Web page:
I do not wish to recount in detail the series of actions perpetrated against me and my family, other than to say that the church administration has an enormous capacity to redefine who you are to the church membership, and to nullify your ministry. The expectation placed before me was that of a king who cuts off a subject’s tongue and then demands that he praise the royal family with the stump that’s left. My first response was to become paralyzed with extreme frustration and anger. At times I was physically unable to lift my arms.
When I was defrocked from Adventist ministry by the General Conference, it felt more like a divorce than a mere loss of a vocation. I was trapped in tumultuous, confusing love. I still felt Adventist. My children continued to attend the local Adventist school, my wife went to church on the Sabbath, and I put in an appearance as my damaged psyche allowed. We remained practicing Adventists.
Before I explain how it is I maintained this awkward—some might even say cowardly—position, I want to salute the men and women who chose to leave the church, among them my three brothers in South Africa. I respect their uncompromising stand against error and for truth. They have suffered the injustice of ecclesial discipline with dignity and courage.
How I’ve stayed
I do wish to show how I have justified my stance to stay the course with the denomination.
To begin, I accept the abiding presence of Christ within Adventism. Although he is imperfectly revealed, the denomination’s best instinct is to love Jesus. He is the Desire of the Ages, the beautiful Savior to the church.
Sometimes administrators have to be reminded that the history and identity of the denomination are far less important than the history and identity of Christ. The “eternal verities” and “our unique truth” are not equal. Calvary and the empty tomb tower above 1844 in importance.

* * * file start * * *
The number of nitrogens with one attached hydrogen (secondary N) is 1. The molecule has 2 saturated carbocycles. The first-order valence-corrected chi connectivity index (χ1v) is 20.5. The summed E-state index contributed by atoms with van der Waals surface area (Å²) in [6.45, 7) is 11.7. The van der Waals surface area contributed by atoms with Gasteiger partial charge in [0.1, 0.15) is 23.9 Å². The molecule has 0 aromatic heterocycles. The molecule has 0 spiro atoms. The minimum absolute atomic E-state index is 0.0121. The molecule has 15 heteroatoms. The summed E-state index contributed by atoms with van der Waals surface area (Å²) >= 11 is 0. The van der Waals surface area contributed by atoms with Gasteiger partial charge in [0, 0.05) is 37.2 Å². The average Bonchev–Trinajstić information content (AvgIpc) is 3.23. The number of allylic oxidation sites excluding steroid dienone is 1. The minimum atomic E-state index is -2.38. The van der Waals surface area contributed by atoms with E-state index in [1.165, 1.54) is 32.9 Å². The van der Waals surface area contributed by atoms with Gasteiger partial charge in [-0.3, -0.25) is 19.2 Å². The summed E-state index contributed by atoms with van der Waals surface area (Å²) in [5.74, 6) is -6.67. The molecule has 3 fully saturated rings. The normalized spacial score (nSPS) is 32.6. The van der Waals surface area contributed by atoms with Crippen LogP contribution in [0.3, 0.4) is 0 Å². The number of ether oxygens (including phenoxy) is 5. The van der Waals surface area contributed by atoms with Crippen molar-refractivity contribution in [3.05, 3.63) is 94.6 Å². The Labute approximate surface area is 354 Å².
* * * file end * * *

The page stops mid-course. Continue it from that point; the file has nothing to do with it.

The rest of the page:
I, and many other fellow travelers, continue to state those priorities clearly even in the face of repeated assertions by church leaders to the contrary.
Furthermore, I stay because the church has demonstrated a capacity to change and adapt. It is not totally stuck in the murky past, although its refusal to ordain women and affirm LGBTQ+ people might seem to say that it is.
Adventism has evolved into three distinct branches that live in competition with each other. There is a conservative, 1844 perfectionistic tradition, an 1888 righteousness by faith tradition, and a progressive Loma Linda tradition. Although radically different in theology, these branches (if not quite denominations) live in relative peace with each other. They have their spats, but they are not at war.
I embrace this evidence that change is still possible.
Moreover, the liberal stance I take by accepting other denominations and religions as valid in God’s eyes despite their heresies and faults, enables me to accept my own church. If I can see merit in the Presbyterians, the Pentecostals, and Islam, I certainly can see value in different expressions of Adventism.
Then too, I understand that differentiation and rejection are not the same notion. I was able to say to my alcoholic parents, “I am not like you. I am different, but I do not reject you. I still love you.” These are also my sentiments in regard to Adventism. I don’t believe all of it. I don’t embrace the total lifestyle. But this is still my shining church and my people.
Finally, I need to admit that there are times when I feel overwhelmed by a sense of failure, of wrongdoing, of hypocrisy. At such times I am sustained by the beatitude of Jesus: “Blessed are they that mourn, for they shall be comforted.” It speaks to those mourners who attempted to reform a system, but could not do so without sinning. Who found that whether they left the church or remained with it they could not avoid guilt and regret. Who loved the church but were confused by its expectations. Who for all their trying, could not achieve the pinnacle of perfect truth.
But then, praise God, they were comforted by the Spirit, were able to see the excellence in so many of the people, understood that fellowship with Christ in his sufferings is a high honor, and therefore stayed the wonderfully difficult course.
Smuts van Rooyen is a retired pastor living in Central California. He holds an M.Div. and a Ph.D. in Counseling Psychology from Andrews University. His ministry was divided between teaching undergraduate religion and pastoring. He retired as the pastor of the Glendale City Church. He has been married to Arlene for a long time.